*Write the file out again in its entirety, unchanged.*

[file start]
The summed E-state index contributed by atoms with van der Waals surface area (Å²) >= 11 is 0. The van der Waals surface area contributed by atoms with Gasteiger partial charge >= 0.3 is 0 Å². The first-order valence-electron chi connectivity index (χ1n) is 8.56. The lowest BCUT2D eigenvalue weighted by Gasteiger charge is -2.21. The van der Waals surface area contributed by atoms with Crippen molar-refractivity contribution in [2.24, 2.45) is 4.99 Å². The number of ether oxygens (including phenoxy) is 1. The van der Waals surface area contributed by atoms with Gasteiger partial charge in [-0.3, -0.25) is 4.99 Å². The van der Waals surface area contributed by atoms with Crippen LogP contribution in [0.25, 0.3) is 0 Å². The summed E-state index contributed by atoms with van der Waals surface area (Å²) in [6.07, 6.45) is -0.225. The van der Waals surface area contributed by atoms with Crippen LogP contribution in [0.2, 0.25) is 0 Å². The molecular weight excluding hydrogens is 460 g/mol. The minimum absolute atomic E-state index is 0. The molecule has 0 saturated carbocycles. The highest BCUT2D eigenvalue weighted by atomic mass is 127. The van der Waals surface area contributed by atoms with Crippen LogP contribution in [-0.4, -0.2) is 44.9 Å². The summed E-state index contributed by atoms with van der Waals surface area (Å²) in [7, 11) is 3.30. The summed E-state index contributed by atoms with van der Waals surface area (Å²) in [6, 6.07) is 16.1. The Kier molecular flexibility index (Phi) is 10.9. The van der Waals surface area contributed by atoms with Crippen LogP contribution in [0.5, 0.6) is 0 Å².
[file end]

The summed E-state index contributed by atoms with van der Waals surface area (Å²) >= 11 is 0. The van der Waals surface area contributed by atoms with Gasteiger partial charge >= 0.3 is 0 Å². The first-order valence-electron chi connectivity index (χ1n) is 8.56. The lowest BCUT2D eigenvalue weighted by Gasteiger charge is -2.21. The van der Waals surface area contributed by atoms with Crippen molar-refractivity contribution in [2.24, 2.45) is 4.99 Å². The number of ether oxygens (including phenoxy) is 1. The van der Waals surface area contributed by atoms with Gasteiger partial charge in [-0.3, -0.25) is 4.99 Å². The van der Waals surface area contributed by atoms with Crippen LogP contribution in [0.25, 0.3) is 0 Å². The summed E-state index contributed by atoms with van der Waals surface area (Å²) in [6.07, 6.45) is -0.225. The van der Waals surface area contributed by atoms with Crippen LogP contribution in [0.2, 0.25) is 0 Å². The molecular weight excluding hydrogens is 460 g/mol. The minimum absolute atomic E-state index is 0. The molecule has 0 saturated carbocycles. The highest BCUT2D eigenvalue weighted by atomic mass is 127. The van der Waals surface area contributed by atoms with Crippen LogP contribution in [-0.4, -0.2) is 44.9 Å². The summed E-state index contributed by atoms with van der Waals surface area (Å²) in [7, 11) is 3.30. The summed E-state index contributed by atoms with van der Waals surface area (Å²) in [6, 6.07) is 16.1. The Kier molecular flexibility index (Phi) is 10.9. The van der Waals surface area contributed by atoms with Crippen LogP contribution in [0.5, 0.6) is 0 Å².